Criminal JusticeLocal NewsAfter Standoff, Agreement-in-Principle Announced Between Austin and Police Union

The early-stage agreement still has more than a few hoops to jump through before final approval.
February 9, 2023
City and police union officials in Austin announced an agreement had been reached “in principle” for a four-year labor agreement with the municipality’s police officers.

The agreement will span four years, over which time officers will receive a 14 percent raise — per the city, a total value of $64.7 million. It also expands the role of the Office of Police Oversight (OPO) — the civilian bureau tasked with monitoring complaints against officers for alleged misconduct — to include its participation in investigations alongside the Austin Police Department’s Internal Affairs division.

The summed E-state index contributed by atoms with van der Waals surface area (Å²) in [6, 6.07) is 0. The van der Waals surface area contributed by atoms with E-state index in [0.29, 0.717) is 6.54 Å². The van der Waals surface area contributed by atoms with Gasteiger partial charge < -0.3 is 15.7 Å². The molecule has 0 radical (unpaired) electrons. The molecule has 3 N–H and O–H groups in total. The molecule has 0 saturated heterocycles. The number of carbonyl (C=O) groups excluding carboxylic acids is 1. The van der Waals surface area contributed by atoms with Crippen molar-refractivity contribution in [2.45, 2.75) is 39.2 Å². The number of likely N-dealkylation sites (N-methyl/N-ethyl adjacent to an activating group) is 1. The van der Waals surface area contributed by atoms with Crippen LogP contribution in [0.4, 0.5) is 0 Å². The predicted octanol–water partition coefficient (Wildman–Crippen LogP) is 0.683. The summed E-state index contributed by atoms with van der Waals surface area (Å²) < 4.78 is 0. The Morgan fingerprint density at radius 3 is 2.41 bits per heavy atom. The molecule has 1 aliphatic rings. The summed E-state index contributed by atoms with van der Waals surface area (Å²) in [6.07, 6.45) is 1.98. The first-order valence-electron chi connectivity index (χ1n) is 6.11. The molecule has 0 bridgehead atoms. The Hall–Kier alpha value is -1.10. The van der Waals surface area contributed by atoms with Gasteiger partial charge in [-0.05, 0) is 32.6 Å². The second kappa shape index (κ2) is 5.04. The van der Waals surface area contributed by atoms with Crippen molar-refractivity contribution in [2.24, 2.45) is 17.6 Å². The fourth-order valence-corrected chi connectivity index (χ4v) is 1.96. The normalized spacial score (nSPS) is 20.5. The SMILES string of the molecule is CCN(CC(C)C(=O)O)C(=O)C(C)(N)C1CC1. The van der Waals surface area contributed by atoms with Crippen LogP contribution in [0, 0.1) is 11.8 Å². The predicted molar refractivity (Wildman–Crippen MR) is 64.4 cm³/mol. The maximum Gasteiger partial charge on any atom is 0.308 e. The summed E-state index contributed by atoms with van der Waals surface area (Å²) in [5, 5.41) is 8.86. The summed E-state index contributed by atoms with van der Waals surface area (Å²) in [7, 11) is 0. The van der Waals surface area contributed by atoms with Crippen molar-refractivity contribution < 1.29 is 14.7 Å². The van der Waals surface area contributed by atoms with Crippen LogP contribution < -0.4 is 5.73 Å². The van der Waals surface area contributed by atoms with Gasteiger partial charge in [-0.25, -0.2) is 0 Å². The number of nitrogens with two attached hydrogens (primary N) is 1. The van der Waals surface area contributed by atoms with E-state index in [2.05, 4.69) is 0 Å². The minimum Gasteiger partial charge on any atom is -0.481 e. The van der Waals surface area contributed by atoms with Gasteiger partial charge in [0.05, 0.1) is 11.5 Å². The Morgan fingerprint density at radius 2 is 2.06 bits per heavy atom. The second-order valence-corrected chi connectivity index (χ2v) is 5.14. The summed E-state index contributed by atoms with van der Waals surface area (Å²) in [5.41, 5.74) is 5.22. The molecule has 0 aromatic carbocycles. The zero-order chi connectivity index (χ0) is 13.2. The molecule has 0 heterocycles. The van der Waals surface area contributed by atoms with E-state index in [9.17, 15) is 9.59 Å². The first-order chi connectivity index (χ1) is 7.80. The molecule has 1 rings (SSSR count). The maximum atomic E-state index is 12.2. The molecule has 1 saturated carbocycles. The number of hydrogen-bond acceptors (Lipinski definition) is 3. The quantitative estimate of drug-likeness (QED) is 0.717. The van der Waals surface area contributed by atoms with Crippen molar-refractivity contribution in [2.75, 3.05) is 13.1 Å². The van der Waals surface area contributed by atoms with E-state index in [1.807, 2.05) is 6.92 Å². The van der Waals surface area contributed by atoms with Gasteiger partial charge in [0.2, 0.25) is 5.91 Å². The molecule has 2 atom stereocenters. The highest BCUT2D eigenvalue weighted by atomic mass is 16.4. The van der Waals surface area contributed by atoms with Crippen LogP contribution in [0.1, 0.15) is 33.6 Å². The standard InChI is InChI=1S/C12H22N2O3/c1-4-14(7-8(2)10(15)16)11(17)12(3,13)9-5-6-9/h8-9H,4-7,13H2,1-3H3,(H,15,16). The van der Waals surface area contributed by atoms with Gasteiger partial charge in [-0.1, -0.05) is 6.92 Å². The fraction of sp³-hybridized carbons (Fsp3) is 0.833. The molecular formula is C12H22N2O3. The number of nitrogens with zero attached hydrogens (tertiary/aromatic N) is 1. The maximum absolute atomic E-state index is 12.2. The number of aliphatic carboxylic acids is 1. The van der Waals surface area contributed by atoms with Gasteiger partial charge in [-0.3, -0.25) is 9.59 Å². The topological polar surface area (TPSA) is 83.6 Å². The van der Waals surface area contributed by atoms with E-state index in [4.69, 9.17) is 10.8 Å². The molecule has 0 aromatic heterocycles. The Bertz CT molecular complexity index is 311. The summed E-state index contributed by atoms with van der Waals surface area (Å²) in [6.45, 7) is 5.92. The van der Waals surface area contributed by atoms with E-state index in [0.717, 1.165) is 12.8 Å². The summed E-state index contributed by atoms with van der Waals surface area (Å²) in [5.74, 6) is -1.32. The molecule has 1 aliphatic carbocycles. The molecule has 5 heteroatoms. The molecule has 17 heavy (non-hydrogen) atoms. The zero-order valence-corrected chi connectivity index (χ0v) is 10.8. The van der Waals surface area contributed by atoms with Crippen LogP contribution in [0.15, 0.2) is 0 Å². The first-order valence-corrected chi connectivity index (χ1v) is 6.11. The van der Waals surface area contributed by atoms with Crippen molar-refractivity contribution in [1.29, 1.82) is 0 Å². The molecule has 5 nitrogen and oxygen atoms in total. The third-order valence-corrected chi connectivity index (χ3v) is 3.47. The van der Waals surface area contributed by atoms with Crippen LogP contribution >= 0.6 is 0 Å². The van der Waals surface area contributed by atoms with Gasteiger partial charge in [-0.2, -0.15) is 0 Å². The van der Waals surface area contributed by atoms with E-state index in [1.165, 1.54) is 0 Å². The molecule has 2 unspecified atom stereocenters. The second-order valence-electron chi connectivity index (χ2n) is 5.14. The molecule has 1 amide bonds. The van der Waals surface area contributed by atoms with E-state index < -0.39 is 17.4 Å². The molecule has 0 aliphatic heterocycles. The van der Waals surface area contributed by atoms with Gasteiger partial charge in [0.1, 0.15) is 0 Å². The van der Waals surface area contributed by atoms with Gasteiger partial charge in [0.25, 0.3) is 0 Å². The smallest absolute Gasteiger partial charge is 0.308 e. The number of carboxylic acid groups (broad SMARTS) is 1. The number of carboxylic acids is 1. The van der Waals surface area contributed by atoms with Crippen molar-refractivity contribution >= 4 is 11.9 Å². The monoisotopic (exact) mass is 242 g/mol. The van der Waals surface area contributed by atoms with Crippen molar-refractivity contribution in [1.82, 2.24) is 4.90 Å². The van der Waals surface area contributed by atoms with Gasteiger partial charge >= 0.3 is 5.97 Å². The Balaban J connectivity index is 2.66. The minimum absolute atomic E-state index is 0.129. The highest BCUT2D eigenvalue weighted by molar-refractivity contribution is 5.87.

Additional items include allowing the OPO to make disciplinary recommendations directly to the police chief and modifying the investigatory timeline to 356 days.

This agreement incorporates the goals of attaining a stable environment for Austin police officers, attractive recruitment and retention strategies, and progressive police oversight provisions that are likely to become a model across Texas and the nation,” City Manager Spencer Cronk said.

Austin Police Association President Thomas Villareal added, “The Austin Police Association is not afraid of oversight. We believe very strongly that the citizens of Austin, the City of Austin itself, the department, and our members are all better off under contract. We’ve worked for almost a year to negotiate a fair deal for our people, and a deal that’s fair for the City. And I think that we got there.”